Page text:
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5th Grade Math Lesson Plans

Leon Said:

I am currently on my summer break as a teacher and up in tears b/c I don't want to go back... Help?

We Answered:

My former principal (who was outstanding by the way) used to say, "You need to work smarter, not harder". In your case, I think this also applies. You don't need to spend hours grading papers. When I assign homework, for example, I initial it, and let them keep it in their binders. I'm not constantly lugging work home with me- only tests and quizzes and the occasional essay. Homework is practice for the "real deal." Spend only one major weekend a month preparing ahead for the entire month or couple of months...And when you're on the train, DON'T focus on school. Read a great book, relax, take a nap, do something YOU enjoy. You have to have a life. Spend time with your husband when you can. Hang out with friends, or just do nothing when you get home. Quality time can be very restorative. God bless...

Vincent Said:

Graduate sooner or later?

We Answered:

i think you should get the job, get some experience and then go back and finish it. it might take longer, but getting experience is just as important as having the educational qualifications.

Adam Said:

Can this possibly work?

We Answered:

Long question. I'll try to make it a short answer...

I think there are at least 3 factors at work here:
1) Your desire to have a smooth flow of classwork with your "full time" students
2) The specialist's need to off-load the gifted student for two days a week
3) The gifted kid's perception of inclusion - or exclusion.

I think the appropriate answer will be the one that best meets these three factors. I suggest that you have the most at risk here (which I guess is another factor). If you succeed, you will probably improve the experience for all your students, gain some credibility in the eyes of your peers, and maybe learn something about teaching from the gifted kid (GK). If you fail, well you know...

So let's assume the specialist won't get any better at making assignments as time goes on. That means if you take a crack at it, and develop some complementary accelerated assignments and run them past the specialist, odds are you'll get approval. That's good news, because the plans will be easier for you to accept (they're yours), but the specialist can still claim they were done only with her approval (saved face).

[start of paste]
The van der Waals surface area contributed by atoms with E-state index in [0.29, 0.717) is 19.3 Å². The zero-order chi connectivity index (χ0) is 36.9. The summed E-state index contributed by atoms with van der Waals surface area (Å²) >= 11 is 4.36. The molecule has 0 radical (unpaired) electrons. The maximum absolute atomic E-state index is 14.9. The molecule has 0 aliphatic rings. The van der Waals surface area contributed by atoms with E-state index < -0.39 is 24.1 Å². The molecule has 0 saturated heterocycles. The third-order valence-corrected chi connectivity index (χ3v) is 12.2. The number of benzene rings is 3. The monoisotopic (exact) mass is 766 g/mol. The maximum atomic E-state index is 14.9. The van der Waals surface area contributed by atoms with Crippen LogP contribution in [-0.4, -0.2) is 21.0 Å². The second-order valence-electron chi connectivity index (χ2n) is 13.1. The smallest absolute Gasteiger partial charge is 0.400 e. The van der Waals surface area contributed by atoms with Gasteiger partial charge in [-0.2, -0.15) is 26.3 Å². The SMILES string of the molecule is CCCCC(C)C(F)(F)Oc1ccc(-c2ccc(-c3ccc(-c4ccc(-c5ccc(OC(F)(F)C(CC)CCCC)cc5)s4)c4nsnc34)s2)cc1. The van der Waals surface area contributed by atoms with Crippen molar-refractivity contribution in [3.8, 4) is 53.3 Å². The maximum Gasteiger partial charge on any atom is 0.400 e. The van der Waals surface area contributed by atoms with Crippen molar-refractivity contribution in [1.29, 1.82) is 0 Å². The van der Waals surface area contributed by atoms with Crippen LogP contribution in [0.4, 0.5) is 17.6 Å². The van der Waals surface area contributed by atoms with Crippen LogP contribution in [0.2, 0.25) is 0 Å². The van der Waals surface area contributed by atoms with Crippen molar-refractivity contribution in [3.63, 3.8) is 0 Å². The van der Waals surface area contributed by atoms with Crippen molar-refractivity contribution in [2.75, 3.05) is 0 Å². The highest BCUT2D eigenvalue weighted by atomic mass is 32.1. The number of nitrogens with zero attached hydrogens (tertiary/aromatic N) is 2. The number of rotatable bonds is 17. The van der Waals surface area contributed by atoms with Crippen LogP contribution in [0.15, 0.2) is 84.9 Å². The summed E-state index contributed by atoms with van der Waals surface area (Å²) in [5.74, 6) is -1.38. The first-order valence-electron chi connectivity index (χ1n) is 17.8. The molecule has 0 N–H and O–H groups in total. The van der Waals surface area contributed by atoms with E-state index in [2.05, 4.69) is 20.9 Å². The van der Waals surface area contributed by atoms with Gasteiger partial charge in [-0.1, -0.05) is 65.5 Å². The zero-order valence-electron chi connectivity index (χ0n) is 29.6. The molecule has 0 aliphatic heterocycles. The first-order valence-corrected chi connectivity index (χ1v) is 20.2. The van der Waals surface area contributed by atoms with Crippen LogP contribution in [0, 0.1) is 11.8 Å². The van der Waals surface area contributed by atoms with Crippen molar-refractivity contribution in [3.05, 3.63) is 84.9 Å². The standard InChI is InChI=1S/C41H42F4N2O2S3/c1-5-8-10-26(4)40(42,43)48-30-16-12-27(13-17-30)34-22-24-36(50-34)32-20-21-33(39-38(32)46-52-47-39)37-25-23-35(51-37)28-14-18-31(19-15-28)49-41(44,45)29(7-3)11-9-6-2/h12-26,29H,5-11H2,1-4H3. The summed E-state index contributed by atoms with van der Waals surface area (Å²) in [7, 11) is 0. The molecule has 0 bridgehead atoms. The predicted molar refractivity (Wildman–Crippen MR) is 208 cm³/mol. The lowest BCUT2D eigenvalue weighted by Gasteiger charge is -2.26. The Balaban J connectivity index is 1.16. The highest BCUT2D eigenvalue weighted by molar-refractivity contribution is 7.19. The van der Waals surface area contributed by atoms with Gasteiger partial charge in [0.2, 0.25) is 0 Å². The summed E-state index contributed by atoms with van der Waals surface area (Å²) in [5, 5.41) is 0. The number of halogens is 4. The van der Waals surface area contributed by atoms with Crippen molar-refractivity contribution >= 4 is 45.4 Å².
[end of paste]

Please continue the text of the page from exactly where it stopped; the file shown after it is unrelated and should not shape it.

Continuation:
By knowing what the accelerated plans are, you can figure out how to fold them into your "regular" students learning progression, and minimize the impact on your time in class - as well as theirs.

As an example, I would challenge the GK to develop a leadership role -- or at least some kind of facilitator role -- in the group work games by giving the GK an assignment to learn about the group work ahead of time. Or if it's a group math thing, challenge the GK similarly. On the days when the GK isn't in class, or otherwise occupied, challenge the rest of the class to step into GK's shoes for the day.

As you gain success with this, be sure to include yourself in any progress reports. Respect the title of the specialist, but make sure your peers -- and anyone supervising the specialist -- are aware of your role. Who knows -- if you are successful, you might get the chance to step into the specialist role -- if that's a career path you might like.

I hope that helps. And I hope these links help, too...

Douglas Said:

Should I drop down to College Prep? (Math) I need advice big time, please help?

We Answered:

Cut your losses and drop down to CP math. You don't need APs in every subject, and since your career choices don't involve higher math, you don't need the AP math track.

Bard College (and other colleges_ won't care that you're in CP math. They'd rather see a higher grade. An A in CP math would be much better than a C or D in accelerated math. You're not going to do better with this teacher. You haven't improved under the tutor. You're worried about the final, and you'd need an A on it just to bring your final grade up to a C. Get out and get the A in CP math.

Focus on studying for your other finals. You need top grades in as many subjects as possible for Bard. "All As and 2 Bs" are, what, 3 As and 2 Bs and a D? Not so good.

And learn to organize your thoughts and use paragraphs. Get into that habit NOW if you really want to be a journalist for a living.

Tyrone Said:

I am currently on my summer break as a teacher and up in tears b/c I don't want to go back... Help?

We Answered:

I sympathize an awful lot (I am a teacher as well). Your only hope for the coming year is that it should be less work because you've been through it once already. My advice is to look in CT for a new job, even if it pays a little less. However, as a teacher, here are some steps you might take to help reduce time.

Don't grade homework. Check it for completion only.

Correct tests on the commute, if that's possible.

Keep your old lesson plans, and use them from year to year. After awhile, it'll be so second nature you won't need to plan anymore.

If possible, do not bring home schoolwork ever. Get done what you can at school and leave it there.

Take care.

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